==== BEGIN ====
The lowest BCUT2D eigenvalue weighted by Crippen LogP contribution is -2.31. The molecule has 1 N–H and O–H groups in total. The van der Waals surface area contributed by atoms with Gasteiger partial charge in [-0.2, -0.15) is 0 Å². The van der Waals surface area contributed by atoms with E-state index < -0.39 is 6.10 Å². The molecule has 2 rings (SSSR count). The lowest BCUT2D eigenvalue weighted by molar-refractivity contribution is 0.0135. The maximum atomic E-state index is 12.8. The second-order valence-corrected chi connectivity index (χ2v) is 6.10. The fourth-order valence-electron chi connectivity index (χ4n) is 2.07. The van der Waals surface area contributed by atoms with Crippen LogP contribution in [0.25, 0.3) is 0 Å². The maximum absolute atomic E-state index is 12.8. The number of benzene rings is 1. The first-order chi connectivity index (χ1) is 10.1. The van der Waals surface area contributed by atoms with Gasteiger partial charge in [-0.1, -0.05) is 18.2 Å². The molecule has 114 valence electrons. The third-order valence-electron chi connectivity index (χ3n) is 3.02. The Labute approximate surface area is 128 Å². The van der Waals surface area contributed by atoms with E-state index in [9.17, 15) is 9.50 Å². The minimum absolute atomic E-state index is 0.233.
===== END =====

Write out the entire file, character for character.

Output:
The lowest BCUT2D eigenvalue weighted by Crippen LogP contribution is -2.31. The molecule has 1 N–H and O–H groups in total. The van der Waals surface area contributed by atoms with Gasteiger partial charge in [-0.2, -0.15) is 0 Å². The van der Waals surface area contributed by atoms with E-state index < -0.39 is 6.10 Å². The molecule has 2 rings (SSSR count). The lowest BCUT2D eigenvalue weighted by molar-refractivity contribution is 0.0135. The maximum atomic E-state index is 12.8. The second-order valence-corrected chi connectivity index (χ2v) is 6.10. The fourth-order valence-electron chi connectivity index (χ4n) is 2.07. The van der Waals surface area contributed by atoms with Crippen LogP contribution in [0.25, 0.3) is 0 Å². The maximum absolute atomic E-state index is 12.8. The number of benzene rings is 1. The first-order chi connectivity index (χ1) is 10.1. The van der Waals surface area contributed by atoms with Gasteiger partial charge in [-0.1, -0.05) is 18.2 Å². The molecule has 114 valence electrons. The third-order valence-electron chi connectivity index (χ3n) is 3.02. The Labute approximate surface area is 128 Å². The van der Waals surface area contributed by atoms with E-state index in [9.17, 15) is 9.50 Å². The minimum absolute atomic E-state index is 0.233.